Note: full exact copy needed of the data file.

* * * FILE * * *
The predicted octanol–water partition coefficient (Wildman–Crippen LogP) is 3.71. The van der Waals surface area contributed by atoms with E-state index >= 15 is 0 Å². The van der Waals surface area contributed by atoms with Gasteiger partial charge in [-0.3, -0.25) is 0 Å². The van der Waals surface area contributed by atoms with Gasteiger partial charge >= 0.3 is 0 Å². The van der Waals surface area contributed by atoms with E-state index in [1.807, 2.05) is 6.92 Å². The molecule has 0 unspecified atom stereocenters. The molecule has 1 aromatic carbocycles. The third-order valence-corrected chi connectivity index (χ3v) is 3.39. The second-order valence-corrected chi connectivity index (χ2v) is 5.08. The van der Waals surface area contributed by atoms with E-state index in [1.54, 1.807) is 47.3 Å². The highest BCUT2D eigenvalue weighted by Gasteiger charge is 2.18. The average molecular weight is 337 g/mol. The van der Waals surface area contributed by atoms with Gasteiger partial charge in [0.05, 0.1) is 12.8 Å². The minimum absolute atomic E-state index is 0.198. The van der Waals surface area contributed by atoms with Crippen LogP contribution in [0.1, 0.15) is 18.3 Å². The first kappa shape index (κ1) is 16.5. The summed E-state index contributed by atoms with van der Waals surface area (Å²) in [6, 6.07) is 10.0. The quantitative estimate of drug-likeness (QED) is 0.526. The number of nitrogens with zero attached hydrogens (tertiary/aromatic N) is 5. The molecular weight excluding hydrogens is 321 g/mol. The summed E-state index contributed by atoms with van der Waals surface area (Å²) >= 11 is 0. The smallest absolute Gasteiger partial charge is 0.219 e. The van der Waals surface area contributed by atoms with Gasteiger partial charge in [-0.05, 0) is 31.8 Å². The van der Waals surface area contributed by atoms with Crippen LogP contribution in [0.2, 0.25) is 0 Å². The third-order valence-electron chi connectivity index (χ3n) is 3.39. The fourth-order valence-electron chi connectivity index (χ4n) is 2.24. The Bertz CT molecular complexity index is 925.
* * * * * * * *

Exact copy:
The predicted octanol–water partition coefficient (Wildman–Crippen LogP) is 3.71. The van der Waals surface area contributed by atoms with E-state index >= 15 is 0 Å². The van der Waals surface area contributed by atoms with Gasteiger partial charge in [-0.3, -0.25) is 0 Å². The van der Waals surface area contributed by atoms with Gasteiger partial charge >= 0.3 is 0 Å². The van der Waals surface area contributed by atoms with E-state index in [1.807, 2.05) is 6.92 Å². The molecule has 0 unspecified atom stereocenters. The molecule has 1 aromatic carbocycles. The third-order valence-corrected chi connectivity index (χ3v) is 3.39. The second-order valence-corrected chi connectivity index (χ2v) is 5.08. The van der Waals surface area contributed by atoms with E-state index in [1.54, 1.807) is 47.3 Å². The highest BCUT2D eigenvalue weighted by Gasteiger charge is 2.18. The average molecular weight is 337 g/mol. The van der Waals surface area contributed by atoms with Gasteiger partial charge in [0.05, 0.1) is 12.8 Å². The minimum absolute atomic E-state index is 0.198. The van der Waals surface area contributed by atoms with Crippen LogP contribution in [0.1, 0.15) is 18.3 Å². The first kappa shape index (κ1) is 16.5. The summed E-state index contributed by atoms with van der Waals surface area (Å²) in [6, 6.07) is 10.0. The quantitative estimate of drug-likeness (QED) is 0.526. The number of nitrogens with zero attached hydrogens (tertiary/aromatic N) is 5. The molecular weight excluding hydrogens is 321 g/mol. The summed E-state index contributed by atoms with van der Waals surface area (Å²) >= 11 is 0. The smallest absolute Gasteiger partial charge is 0.219 e. The van der Waals surface area contributed by atoms with Gasteiger partial charge in [-0.05, 0) is 31.8 Å². The van der Waals surface area contributed by atoms with Crippen LogP contribution in [0.2, 0.25) is 0 Å². The third-order valence-electron chi connectivity index (χ3n) is 3.39. The fourth-order valence-electron chi connectivity index (χ4n) is 2.24. The Bertz CT molecular complexity index is 925.